We’ve been sifting through the array of predictions that every blogger and his mother seems to have issued over the last three months and here’s a very quick recap of what’s in store for 2014, in no particular order.
- The internet of things, enabling your fridge to talk to your kettle to talk to your spouse.
- Mobile experience which allows consumers to do everything on the move and may well help to solve the obesity crisis if only people can develop skinny fingers.
- Predictive analysis means brands know what customers are going to do before they know it themselves–scary.
- Omnichannel, a horrible buzzword for delivering your experience seamlessly across multiple channels.
- Hyper-targetting, soon to be over-taken by nano-targetting, so that no shopper will ever be safe from being bombarded by personalised pop-up ads wherever they happen to be.
- Big data? No, this isn’t an excel sheet viewed at 150% for the visually challenged, it is in fact integrating huge amounts of meta data to arrive at new insights.
- Real time data which logs our preferences as we consume.
- Technological evaluation of brand behaviours, as technology suppliers try to make their kit more aligned with how customers actually want to use it—there’s a radical thought.
- Ephemeral social networks, social media that self-destructs permitting “for your eyes only” selfies
- Bespoke targeted networks, a community for every geek thing out there.
- Wearable technology, a chip embedded in your clothing (or your body!) that allows you to walk out of a shop with an item and have the payment automatically debited from your account- ouch!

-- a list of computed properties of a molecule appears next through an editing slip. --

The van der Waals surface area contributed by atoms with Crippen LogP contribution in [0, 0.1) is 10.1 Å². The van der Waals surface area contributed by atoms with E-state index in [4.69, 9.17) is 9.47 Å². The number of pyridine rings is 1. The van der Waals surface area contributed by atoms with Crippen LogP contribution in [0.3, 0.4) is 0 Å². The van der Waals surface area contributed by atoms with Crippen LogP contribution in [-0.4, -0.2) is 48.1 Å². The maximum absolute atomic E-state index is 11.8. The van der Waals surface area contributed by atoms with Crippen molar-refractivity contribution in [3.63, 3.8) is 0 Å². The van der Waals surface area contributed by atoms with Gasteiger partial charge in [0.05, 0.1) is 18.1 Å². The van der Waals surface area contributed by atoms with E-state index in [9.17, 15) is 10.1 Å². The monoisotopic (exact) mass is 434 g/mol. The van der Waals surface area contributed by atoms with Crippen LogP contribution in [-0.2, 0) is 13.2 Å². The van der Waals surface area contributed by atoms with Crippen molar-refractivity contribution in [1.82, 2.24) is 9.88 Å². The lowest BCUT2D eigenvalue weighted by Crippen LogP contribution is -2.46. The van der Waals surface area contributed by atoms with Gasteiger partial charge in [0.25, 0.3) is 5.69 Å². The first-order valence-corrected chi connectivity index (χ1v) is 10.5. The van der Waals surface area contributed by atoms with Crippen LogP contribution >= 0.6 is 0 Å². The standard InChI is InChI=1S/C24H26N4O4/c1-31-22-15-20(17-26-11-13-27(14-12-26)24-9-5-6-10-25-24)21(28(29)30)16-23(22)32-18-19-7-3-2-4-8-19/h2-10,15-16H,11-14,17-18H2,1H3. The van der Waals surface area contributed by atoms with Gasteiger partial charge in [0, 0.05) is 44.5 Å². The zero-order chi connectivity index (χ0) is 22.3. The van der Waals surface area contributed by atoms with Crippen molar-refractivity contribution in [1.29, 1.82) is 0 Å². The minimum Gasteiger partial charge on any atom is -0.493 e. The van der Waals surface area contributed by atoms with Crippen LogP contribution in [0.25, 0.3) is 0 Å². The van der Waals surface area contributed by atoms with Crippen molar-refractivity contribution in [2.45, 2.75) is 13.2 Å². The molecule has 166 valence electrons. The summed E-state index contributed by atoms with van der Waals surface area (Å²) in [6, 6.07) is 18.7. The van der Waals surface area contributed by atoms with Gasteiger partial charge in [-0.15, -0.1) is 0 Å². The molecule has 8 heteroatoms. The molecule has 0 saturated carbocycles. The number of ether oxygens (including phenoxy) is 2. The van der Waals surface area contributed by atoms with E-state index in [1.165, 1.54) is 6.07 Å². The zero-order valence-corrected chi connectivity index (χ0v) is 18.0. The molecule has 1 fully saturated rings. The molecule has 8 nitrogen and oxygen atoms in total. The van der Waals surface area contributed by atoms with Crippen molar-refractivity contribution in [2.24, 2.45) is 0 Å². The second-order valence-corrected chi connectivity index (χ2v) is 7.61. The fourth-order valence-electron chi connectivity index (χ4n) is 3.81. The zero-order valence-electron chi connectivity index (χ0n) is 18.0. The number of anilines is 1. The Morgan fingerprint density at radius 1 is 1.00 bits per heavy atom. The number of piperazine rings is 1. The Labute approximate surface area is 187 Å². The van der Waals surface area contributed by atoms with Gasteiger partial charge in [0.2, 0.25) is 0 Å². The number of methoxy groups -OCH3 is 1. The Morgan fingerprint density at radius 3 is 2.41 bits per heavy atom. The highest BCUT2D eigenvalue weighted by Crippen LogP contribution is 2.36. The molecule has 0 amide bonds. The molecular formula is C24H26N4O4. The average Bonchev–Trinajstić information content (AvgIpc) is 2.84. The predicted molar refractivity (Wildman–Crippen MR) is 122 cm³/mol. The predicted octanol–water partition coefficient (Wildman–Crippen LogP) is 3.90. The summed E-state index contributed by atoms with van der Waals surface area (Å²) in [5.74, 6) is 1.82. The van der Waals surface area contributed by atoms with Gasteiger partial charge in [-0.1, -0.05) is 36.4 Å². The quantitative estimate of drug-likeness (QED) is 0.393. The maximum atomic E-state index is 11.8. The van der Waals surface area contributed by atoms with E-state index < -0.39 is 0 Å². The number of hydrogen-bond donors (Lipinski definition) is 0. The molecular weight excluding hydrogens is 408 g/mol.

Notice a theme, which runs throughout them all?
There is no doubt that 2014 will be the year when technology will potentially dominate the world of customer experience. But should it?
The danger is that we can all too easily focus on the widgets and whistles and forget how humans actually make decisions—through their emotional connection with a brand. We are of the view that the experience should drive the technology—not the other way around. We do not claim this is an original thought (way back in 2007 Brian Solis wrote an article titled “Social Media is About Sociology Not Technology”) but the evidence is that executives continue to focus on the technology rather than the experience.
Here are a few things to think about:
Be clear about your brand purpose
Define why you exist, what you stand up for, and how you want to be distinctly different—in a way that customers will care about. This drives the promise you make to customers and creates a very strong emotional connection with them across whichever channel and platform they happen to use. Customer experience innovations that are disconnected from the brand purpose become mere marketing gimmicks. Technological innovations must be based on what you should do rather than what you can do.